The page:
What gives a math book (textbook or otherwise) longevity? Is there more to a book than just a record of current knowledge, or an aid and reference for a class? Some books continue to be read and reread, and used over and over from one generation to another defying loss of novelty and fashion. What makes a math book great? Is it the subject matter, the presentation, the author’s personal touch or something else that keeps a book relevant over generations?

The answers to these questions may be personal. They could be tied up with memories of a favorite spot in the library; the music that was playing as you worked; or the people who were around you. Or perhaps there are universal qualities that make a book great. Style, elegance, care, quirkiness, beauty, originality…what resonates most with you?

One book that continues to be relevant despite the passage of time is *Knots and Links* by Dale Rolfsen (AMS Chelsea Series), an introduction to knot theory and low-dimensional topology that was first published in 1976 (Publish or Perish press). One reason for its lasting significance is that `Rolfsen’s knot and link table’ is still commonly used to quickly identify knots and links with low crossing numbers. But what really distinguishes the book, especially for its time, is that it facilitates (in a very effective way) active learning by emphasizing well-chosen hand-drawn illustrations and exercises over long explanations and proofs.

Analytic Functions, the 1960 Princeton University Press book with articles by Nevanlinna, Ahlfors, Bers, and more is an out-of-print book I’d love to see back in print. The Bers article about quasiconformal mappings is probably the basis for everything I actually understand about Teichmüller theory. I don’t know if it’s really great or if it’s just because I spent so much time with it as a graduate student, but I love that article.

Ken Brown’s Cohomology of Groups and Griffiths and Morgan’s Rational Homotopy Theory. Grad school wouldn’t have been the same without them.

Ha! I get to be the first to mention Hartshorne’s Algebraic geometry (1977) and of course the whole Grothendieck (and school) EGA (1960-67) and SGA series (1960-1977)!

My very favorite, both because of the very high quality of the exposition and its continuing usefulness along the decades, is Fulton’s Intersection Theory (1984).

Michael Spivak’s Comprehensive Introduction to Differential Geometry, Vol. 1

The first serious math book I read were the three volumes of Dubrovin, Novikov and Fomenko, “Modern Geometry” … couldn’t put it down, a real page-turner!

Kaplansky’s Set Theory and Metric Spaces. I read that in high school and it sparked a long interest in logic/set theory — I still use the book for Intro to proof courses.

Another one: Milnor’s Topology from a differentiable viewpoint. That sparked 15 years worth of my career as a mathematician…

Milnor’s Morse Theory.

Cheeger-Ebin, Comparison Theorems in Riemannian Geometry

I want to endorse the idea of the short, self contained book which is perfect for one course. Essential are clear exposition and good exercises. This is what a messy lecturer like me needs. Here are a few examples:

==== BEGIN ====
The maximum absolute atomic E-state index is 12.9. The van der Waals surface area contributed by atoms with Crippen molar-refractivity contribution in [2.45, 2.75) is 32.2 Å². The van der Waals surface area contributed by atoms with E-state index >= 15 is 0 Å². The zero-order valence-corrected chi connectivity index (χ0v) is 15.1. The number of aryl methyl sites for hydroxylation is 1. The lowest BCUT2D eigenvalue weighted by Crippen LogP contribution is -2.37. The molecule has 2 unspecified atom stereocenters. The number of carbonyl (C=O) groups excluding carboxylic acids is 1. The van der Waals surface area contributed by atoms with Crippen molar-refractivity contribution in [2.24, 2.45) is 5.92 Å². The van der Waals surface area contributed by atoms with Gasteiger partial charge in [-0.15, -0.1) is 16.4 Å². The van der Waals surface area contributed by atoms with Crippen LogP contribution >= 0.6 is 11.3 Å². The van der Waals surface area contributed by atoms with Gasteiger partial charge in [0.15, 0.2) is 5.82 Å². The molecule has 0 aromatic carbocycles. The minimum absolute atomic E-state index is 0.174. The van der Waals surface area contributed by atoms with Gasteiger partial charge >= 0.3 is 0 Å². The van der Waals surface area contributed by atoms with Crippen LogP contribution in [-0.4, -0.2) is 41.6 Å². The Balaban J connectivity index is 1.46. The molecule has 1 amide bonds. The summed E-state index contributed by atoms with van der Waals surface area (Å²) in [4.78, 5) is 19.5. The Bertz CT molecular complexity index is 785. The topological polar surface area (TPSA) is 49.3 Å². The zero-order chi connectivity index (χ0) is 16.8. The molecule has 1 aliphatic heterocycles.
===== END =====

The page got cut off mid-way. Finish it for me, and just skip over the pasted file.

Michael Atiyah and Ian Macdonald: Introduction to Commutative Algebra (1969)

Pierre Samuel: Algebraic Theory of Numbers (1970)

William Fulton: Algebraic Curves: An Introduction to Algebraic Geometry (1969)

Daniel Marcus: Number Fields (1977)

Paul Halmos, Lectures on Ergodic Theory

Milnor, Topology from a Differentiable Viewpoint

oh, and Mark Kac, Statistical Independence in Probability, Analysis, and Number Theory .

As an analyst I want to mention Walter Rudin’s “Principles of Mathematical Analysis”. The book owes its popularity and longevity to its precise and concise presentation. It gives the reader a lot of information, and it is the reader (or perhaps the instructor) who is responsible for finding the necessary insight. This approach works well for talented students.

A few of my favorites that have not been mentioned yet:

Thurston, Three-dimensional geometry and topology

Hubbard, Teichmuller theory vol I

Reed & Simon, Functional analysis

Miranda, Algebraic curves and Riemann surfaces

Narasimhan, Compact Riemann surfaces

Milnor & Stasheff, Characteristic classes

James, The representation theory of the symmetric group

Frank Harary: Graph Theory

and

Øystein Ore: The Four-Color Problem

The monograph by Guckenheimer & Holmes and the dynamical systems textbook by Steve Strogatz continue to be timely introductions (at different levels) to dynamical systems.

Spivak’s “Calculus on Manifolds” is a masterpiece. It is not as detailed as his Comprehensive Introduction to Differential Geometry, but it succeeds in explaining the basic and fundamental topics in a delightful exposition.

Probability, Random Variables, and Stochastic Processes by Papoulis, Athanasios 1965.

Advanced Ordinary Differential Equations by A. G. Kartsatos, 1980.

I have a few in this category, in no particular order:

Munkres – Topology [the red book]

Fraleigh – A First Course in Abstract Algebra

Rotman – Group Theory

Weilandt – Finite Permutation Groups

Burton – Elementary Number Theory

Hilton&Stammbach – A Course in Homological Algebra

Curtis&Reiner – Representation Theory of Finite Groups and Associative Algebras

Waterhouse – Introduction to Affine Group Schemes

Sweedler – Hopf Algebras

Samuel – Algebraic Theory of Numbers